"Kill Unto Others: ISIS and the Reciprocity of Modern Terrorism" by Peter Gilbert"Whereas it’s reductive to think of U.S. imperialism as monolithic, it’s nevertheless essential to understand that our often-flailing interventions, for power and resources as much as for democracy, can exacerbate anti-U.S. fervor."
Call for Papers - Ethos Journal, April 2015 IssueThe Call for Papers for the April 2015 issue of our journal has now been posted. Share the CFP with your colleagues and consider submitting!
"Is This Progress?" by Ryan Walker"Because 'progressive agriculturalists' have focused nearly all of their breeding efforts on one single trait – producing the most meat, milk, or eggs possible as quickly as they can – they have neglected other areas of the animal, such as structural integrity, parasite resistance, ability to forage (free-range) and reproduce naturally, mothering instincts, and easy birthing."
"Public Dialogue and the Stigma of Depression" by Kevin Michael Klipfel"[D]ealing with the pain of depression requires that we be able to communicate the nature of the pain to others, yet something fundamental seems to be preventing the depressed person from making such connections."
"Q&A: Humane Advice for the Humanities #10" by Laura Broom"I feel like every semester I hear stories in the media regarding sexual assault on college campuses. Now that I’m a Teaching Fellow for the first time, I’m concerned for my students…but since I’m teaching an English class, is it really my place to say anything on this subject?"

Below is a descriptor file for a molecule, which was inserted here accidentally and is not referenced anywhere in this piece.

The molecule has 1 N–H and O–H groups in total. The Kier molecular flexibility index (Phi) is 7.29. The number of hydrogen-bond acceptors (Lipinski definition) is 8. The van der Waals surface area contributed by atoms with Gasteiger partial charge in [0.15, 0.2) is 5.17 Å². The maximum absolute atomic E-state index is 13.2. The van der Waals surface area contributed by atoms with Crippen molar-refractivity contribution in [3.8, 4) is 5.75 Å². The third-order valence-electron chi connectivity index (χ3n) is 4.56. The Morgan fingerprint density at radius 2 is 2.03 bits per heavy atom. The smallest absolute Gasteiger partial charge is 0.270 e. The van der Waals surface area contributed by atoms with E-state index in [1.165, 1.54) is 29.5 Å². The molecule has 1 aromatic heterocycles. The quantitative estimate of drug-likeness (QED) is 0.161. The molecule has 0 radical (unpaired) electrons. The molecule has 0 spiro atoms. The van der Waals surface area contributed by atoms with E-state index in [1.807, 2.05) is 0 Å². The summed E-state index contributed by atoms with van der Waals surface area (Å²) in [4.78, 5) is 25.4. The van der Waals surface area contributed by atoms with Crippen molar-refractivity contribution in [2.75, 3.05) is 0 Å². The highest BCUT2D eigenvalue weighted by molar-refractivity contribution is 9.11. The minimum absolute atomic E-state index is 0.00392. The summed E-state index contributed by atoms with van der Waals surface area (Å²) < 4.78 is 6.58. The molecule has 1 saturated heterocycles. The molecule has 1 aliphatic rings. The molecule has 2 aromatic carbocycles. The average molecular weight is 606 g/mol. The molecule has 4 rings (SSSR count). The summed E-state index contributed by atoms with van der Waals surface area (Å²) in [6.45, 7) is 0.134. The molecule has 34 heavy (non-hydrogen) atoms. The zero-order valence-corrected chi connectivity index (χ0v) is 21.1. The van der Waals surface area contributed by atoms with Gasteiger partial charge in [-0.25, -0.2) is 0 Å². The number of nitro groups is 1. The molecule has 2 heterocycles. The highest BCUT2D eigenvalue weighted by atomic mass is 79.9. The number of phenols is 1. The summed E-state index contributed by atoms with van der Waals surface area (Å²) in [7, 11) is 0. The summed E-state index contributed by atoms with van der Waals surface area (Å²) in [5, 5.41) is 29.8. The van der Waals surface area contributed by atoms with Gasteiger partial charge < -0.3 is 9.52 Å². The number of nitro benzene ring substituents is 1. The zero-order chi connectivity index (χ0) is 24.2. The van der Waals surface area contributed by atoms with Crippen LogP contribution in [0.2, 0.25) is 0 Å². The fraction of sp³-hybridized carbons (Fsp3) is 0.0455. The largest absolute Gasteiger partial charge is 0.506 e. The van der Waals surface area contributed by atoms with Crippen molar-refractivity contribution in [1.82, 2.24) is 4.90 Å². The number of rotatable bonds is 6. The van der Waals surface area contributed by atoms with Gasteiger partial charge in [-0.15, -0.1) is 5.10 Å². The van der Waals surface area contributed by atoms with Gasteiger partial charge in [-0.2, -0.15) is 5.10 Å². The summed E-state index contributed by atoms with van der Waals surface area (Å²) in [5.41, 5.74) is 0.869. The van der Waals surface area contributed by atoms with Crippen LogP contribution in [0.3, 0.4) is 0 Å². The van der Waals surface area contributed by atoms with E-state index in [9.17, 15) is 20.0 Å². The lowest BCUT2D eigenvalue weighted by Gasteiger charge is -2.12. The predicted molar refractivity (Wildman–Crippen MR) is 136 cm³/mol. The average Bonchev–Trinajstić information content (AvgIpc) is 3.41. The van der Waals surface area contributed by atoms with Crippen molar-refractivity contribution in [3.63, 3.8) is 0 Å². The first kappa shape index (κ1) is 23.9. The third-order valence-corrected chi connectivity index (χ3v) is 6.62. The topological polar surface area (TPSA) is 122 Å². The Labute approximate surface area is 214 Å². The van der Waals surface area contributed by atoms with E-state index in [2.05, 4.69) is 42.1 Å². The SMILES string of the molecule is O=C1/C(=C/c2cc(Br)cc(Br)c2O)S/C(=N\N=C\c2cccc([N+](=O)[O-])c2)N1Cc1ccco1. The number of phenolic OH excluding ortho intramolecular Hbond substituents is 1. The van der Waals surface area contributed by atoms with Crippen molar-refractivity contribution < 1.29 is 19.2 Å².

Forum: Cultural Interventions
“Cultural Interventions” is interested in the ways in which culture (pop or otherwise) informs our economics, politics, and our daily judgments.
Forum: Intellectual Spaces
“Intellectual Spaces” explores those institutional centers in which social conventions condense and become organized structures.
Our journal serves as a venue for public intellectuals to consider the arts and humanities as powerful forces that help to configure our economics, politics, and everyday existence.
Ethos is a collective of critics, scholars, and public intellectuals supported by the Institute for Arts and Humanities at the University of North Carolina at Chapel Hill. This digital project provides a space for debating—and indeed producing—powerful cultural ideas through our weekly forums and a semiannual, peer-reviewed journal.
Interested in writing for Ethos? We're seeking contributions from authors interested in topics about the arts, humanities, or public ethics. Many of our contributors are faculty members at universities, graduate students, artists, teachers, or regular bloggers. We welcome interesting topics and posts for consideration. Our weekly forum posts typically run from 300-700 words. If you would like to submit a post, please email Ben Mangrum (email@example.com) or Katie Walker (firstname.lastname@example.org) with an idea or post.